Re: Up to 50% of AD cases exhibit Lewy bodies
This commentary from two leading Seattle-based dementia researchers is about the mouse model described back in June (see earlier post). These mice had both DLB and AD pathologies in their brains. This commentary is an explanation of the importance of this particular mouse model. Further, it's an explanation of the links between AD, PD, PDD, and DLB. I found the first few paragraphs understandable along with the last paragraph.
The commentary is currently available for free online at:http://alzres.com/content/2/5/26
(Save this article now to your hard drive if you want it. I've found that just because things are available for free now doesn't mean they'll be available for free in the future.)
The commentary's citation (PubMed ID#: 20854651) and abstract follow.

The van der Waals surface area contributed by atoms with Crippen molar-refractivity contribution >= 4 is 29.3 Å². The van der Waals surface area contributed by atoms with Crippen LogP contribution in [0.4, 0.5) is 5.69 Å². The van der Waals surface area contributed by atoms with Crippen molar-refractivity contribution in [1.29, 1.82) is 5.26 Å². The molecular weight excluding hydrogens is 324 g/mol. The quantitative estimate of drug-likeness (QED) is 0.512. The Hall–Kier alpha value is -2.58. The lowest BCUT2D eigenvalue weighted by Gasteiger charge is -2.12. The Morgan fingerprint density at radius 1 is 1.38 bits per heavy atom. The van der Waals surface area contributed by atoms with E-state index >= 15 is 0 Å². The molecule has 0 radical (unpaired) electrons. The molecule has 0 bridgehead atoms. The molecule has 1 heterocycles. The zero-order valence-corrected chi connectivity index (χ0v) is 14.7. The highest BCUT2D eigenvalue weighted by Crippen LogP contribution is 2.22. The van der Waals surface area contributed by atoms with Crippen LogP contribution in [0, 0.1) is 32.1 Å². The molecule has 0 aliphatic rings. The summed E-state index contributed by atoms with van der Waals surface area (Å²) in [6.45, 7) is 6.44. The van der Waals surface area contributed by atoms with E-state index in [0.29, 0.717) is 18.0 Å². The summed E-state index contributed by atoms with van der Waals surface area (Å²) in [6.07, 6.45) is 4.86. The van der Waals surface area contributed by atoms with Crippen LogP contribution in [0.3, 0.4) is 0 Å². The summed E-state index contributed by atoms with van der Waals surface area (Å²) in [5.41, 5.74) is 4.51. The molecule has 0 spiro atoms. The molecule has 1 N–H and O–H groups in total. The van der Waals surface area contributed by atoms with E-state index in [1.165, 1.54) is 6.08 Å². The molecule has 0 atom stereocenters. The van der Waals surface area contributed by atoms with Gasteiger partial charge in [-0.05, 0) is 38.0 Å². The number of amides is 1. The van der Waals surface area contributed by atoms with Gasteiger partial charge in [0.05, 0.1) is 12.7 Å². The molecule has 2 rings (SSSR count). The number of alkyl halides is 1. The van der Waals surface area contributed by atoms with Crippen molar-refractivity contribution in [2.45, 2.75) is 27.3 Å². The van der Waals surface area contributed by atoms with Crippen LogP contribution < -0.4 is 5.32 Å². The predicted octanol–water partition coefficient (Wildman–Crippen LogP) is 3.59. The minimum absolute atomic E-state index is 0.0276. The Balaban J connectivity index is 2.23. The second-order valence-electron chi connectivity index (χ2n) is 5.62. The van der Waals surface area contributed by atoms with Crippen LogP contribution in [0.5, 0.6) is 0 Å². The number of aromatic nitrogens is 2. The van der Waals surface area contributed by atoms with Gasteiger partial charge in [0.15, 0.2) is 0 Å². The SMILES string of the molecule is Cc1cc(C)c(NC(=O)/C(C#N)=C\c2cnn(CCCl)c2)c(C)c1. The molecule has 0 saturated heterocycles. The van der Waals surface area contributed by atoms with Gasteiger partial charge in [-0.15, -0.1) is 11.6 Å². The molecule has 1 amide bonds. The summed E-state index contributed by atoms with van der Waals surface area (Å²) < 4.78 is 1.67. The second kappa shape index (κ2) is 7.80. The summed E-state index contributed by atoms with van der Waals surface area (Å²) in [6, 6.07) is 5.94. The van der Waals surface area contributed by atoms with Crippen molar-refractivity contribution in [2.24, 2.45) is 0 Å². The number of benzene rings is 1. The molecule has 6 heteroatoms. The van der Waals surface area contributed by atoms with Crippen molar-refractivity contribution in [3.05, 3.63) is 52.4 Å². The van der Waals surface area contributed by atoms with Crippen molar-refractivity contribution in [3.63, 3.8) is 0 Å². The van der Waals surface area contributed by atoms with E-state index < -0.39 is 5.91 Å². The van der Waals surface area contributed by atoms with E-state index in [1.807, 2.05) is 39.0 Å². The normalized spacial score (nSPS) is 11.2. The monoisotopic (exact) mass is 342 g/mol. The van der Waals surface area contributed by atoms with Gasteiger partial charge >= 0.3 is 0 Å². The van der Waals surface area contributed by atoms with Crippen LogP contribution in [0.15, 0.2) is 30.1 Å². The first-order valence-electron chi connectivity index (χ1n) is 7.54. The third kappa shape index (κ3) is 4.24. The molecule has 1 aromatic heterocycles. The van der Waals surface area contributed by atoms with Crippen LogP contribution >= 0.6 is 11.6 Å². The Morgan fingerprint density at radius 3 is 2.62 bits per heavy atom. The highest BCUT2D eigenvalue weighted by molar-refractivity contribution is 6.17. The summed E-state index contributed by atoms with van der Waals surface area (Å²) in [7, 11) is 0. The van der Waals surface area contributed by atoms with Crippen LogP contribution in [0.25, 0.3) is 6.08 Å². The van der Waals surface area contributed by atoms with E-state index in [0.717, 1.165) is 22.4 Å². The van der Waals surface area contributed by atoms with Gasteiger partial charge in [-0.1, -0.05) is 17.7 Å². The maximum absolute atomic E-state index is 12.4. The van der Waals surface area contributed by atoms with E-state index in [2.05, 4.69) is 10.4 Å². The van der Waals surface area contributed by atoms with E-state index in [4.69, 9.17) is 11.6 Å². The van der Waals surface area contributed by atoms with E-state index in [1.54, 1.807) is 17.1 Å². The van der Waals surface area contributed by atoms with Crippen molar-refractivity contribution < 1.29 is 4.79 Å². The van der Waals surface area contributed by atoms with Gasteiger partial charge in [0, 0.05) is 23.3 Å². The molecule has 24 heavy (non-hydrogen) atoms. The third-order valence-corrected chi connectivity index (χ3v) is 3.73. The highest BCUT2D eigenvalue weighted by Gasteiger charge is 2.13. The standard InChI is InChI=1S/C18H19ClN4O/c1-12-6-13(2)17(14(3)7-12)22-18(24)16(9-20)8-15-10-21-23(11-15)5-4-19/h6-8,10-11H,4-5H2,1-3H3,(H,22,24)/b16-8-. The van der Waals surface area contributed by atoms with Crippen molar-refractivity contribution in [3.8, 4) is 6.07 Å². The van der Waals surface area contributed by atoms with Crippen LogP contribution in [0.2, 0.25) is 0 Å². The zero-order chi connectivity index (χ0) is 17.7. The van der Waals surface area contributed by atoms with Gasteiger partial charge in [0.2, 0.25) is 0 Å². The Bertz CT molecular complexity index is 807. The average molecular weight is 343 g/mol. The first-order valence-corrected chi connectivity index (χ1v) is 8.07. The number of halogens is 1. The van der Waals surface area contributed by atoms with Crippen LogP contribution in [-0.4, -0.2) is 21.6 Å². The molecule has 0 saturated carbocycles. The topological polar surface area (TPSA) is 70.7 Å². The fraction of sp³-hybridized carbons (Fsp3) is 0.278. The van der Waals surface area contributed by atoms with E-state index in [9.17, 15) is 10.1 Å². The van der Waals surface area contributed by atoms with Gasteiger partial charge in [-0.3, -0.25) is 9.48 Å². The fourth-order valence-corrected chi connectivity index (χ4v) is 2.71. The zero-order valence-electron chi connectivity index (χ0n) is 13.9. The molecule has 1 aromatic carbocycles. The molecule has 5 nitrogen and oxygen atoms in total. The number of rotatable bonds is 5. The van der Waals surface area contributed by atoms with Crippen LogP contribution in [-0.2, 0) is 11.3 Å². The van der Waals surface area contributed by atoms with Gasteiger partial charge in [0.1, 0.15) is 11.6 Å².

Alzheimer's Research & Therapy 2010 Sep 17;2(5):26.
From model system to clinical medicine: pathophysiologic links of common proteinopathies.
McMillan PJ, Leverenz JB.
Mental Illness Research Education and Clinical Center, Veterans Administration Puget Sound Health Care System, Seattle, WA.
Recent clinical evidence suggests that Alzheimer disease (AD), Parkinson disease (PD), and dementia with Lewy bodies (DLB), though distinct neurological disorders, have some common pathological features that may have an impact on the clinical characteristics of these diseases. However, the question of whether these disorders have a common pathophysiology remains. Clinton and colleagues recently reported a mouse model that exhibits the combined pathologies of AD, PD, and DLB, a finding that may shed some light on this issue. Using this mouse model, the authors demonstrate that the pathogenic proteins amyloid beta, tau, and alpha-synuclein interact synergistically to enhance the accumulation of one another and accelerate cognitive decline. These data indicate shared pathogenic mechanisms and suggest the possibility that therapeutic interventions successfully targeting one of these pathogenic proteins have implications for a number of related neurodegenerative disorders.